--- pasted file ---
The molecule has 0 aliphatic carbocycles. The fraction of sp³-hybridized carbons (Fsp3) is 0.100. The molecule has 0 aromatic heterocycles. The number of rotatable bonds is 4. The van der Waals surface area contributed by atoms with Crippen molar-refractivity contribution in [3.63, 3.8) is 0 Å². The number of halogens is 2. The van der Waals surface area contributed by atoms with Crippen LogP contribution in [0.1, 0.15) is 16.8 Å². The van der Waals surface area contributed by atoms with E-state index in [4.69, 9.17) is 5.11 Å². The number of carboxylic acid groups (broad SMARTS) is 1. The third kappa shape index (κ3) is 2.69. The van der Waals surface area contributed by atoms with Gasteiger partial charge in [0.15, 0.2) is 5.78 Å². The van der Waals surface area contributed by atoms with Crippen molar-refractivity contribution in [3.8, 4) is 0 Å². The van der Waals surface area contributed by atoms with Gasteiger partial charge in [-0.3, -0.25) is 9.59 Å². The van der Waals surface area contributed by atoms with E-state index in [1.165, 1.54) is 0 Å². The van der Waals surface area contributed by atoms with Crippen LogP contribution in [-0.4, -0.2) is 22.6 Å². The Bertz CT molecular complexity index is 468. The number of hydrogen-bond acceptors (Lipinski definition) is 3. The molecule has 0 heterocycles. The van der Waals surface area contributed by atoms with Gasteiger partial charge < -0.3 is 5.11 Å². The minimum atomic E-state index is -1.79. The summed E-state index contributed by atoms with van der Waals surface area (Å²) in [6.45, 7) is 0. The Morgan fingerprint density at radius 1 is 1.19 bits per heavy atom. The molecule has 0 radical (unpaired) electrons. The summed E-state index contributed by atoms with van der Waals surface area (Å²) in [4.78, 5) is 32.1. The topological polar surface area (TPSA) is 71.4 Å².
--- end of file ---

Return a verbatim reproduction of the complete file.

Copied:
The molecule has 0 aliphatic carbocycles. The fraction of sp³-hybridized carbons (Fsp3) is 0.100. The molecule has 0 aromatic heterocycles. The number of rotatable bonds is 4. The van der Waals surface area contributed by atoms with Crippen molar-refractivity contribution in [3.63, 3.8) is 0 Å². The number of halogens is 2. The van der Waals surface area contributed by atoms with Crippen LogP contribution in [0.1, 0.15) is 16.8 Å². The van der Waals surface area contributed by atoms with E-state index in [4.69, 9.17) is 5.11 Å². The number of carboxylic acid groups (broad SMARTS) is 1. The third kappa shape index (κ3) is 2.69. The van der Waals surface area contributed by atoms with Gasteiger partial charge in [0.15, 0.2) is 5.78 Å². The van der Waals surface area contributed by atoms with Crippen molar-refractivity contribution in [3.8, 4) is 0 Å². The van der Waals surface area contributed by atoms with Gasteiger partial charge in [-0.3, -0.25) is 9.59 Å². The van der Waals surface area contributed by atoms with E-state index in [1.165, 1.54) is 0 Å². The van der Waals surface area contributed by atoms with Crippen LogP contribution in [-0.4, -0.2) is 22.6 Å². The Bertz CT molecular complexity index is 468. The number of hydrogen-bond acceptors (Lipinski definition) is 3. The molecule has 0 heterocycles. The van der Waals surface area contributed by atoms with Gasteiger partial charge < -0.3 is 5.11 Å². The minimum atomic E-state index is -1.79. The summed E-state index contributed by atoms with van der Waals surface area (Å²) in [6.45, 7) is 0. The Morgan fingerprint density at radius 1 is 1.19 bits per heavy atom. The molecule has 0 radical (unpaired) electrons. The summed E-state index contributed by atoms with van der Waals surface area (Å²) in [4.78, 5) is 32.1. The topological polar surface area (TPSA) is 71.4 Å².